Deck the Halls (PG)
Danny DeVito, Matthew Broderick, Kristin Davis and Kristin Chenowith display the kind of blind obedience to an ill-fated project that you usually only see in cult members with Deck the Halls, the obligatory milk-every-last-dime-out-of-Christmas movie for 2006.
You know, I can appreciate a tastefully ornamented tree glowing through the window of a snow-brushed New England home. I don't mind the occasional piece of one of the less overplayed parts of The Nutcracker. I dig a good Christmas cookie, a nice cup of cocoa full of red and green mini marshmallows. But there is a blue-light-special-on-plastic-nativity-sets-at-K-Mart quality to this kind of syrup-oozing holiday fare that all but makes my eyes bleed.
Is it Scroogey to not want to see Broderick engage in Home Alone-ish antics to attempt to prevent neighbor DeVito from having his house so heavily Christmas-lit that it's visible from space? Is it Grinchesque to wince through the scene where three teenage girls tartily dance to "Santa Baby" while DeVito and Broderick wolf call at them, only to realize the girls are their own daughters? Is it Mr. Potter-ish to squirm and moan throughout the saccharine denouement wherein the whole town gathers to sing "O Holy Night," led by Chenowith?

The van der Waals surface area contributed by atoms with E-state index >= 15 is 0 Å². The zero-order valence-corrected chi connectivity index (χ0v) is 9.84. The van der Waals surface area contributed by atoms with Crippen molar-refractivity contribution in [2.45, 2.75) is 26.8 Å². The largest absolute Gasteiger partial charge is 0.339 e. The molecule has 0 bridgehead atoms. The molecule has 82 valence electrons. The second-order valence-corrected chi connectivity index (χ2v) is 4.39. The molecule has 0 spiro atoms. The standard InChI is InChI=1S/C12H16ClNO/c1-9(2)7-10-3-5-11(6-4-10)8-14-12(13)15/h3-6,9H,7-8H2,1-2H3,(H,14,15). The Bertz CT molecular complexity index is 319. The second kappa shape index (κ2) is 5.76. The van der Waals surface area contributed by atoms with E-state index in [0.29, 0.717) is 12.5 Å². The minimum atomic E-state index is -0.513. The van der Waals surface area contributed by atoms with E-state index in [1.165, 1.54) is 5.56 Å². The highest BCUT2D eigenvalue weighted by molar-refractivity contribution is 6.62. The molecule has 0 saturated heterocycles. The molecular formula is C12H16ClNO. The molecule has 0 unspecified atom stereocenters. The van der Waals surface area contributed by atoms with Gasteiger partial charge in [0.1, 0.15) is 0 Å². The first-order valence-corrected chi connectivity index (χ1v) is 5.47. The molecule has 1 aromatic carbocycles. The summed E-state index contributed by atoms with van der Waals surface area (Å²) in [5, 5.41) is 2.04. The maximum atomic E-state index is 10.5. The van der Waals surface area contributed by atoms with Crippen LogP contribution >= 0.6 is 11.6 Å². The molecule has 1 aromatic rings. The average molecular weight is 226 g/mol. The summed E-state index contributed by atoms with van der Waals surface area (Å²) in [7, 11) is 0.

Well then bah humbug to all the Whos down in Bedford Falls, I'll happy drink scotch and complain about the government with the rest of the crotchety anti-holiday types. This movie sucked.
Dentist Steve (Matthew) likes him some Christmas — some orderly, understated Christmas full of ponderous traditions. His new neighbor car salesman Buddy (DeVito) wants to do something big with his life (use the time trapped in the movie to think up your own short jokes) and decides to encrust his house with lights in hopes of the glow being visible from space. Steve-on-Buddy struggle ensues as each tries to thwart the other's moronic plans. Steve's wife Kelly (Davis) and Buddy's wife Tia (Chenowith) think their husbands are stupid but are financially chained to them (Kelly by affluence; Tia by debt) and so let them act like jackasses until the plot requires them to put their feet down.
I'm sure, if forced to view this multiple times, I could tease out some gender commentaries in the various husband/wife relationships and some social commentaries in the way the less affluent Buddy's lame dream is ridiculed while the more well-to-do Steven's lame dream is treated with greater sympathy. But I don't want to view this multiple times and in a Deck the Halls-or-death situation I'm not sure which I'd choose, though I know which way I'm leaning — death can be immediate but Deck the Halls will always last an hour and a half. D
Rated PG for Please God Nooooo — OK, for some crude and suggestive humor and language. Directed by John Whitesell and written by Matt Corman, Chris Ord and Don Rhymer, Deck the Halls is an hour and 33 minutes way long and is disturbed by 20th Century Fox in wide release.
— Amy Diaz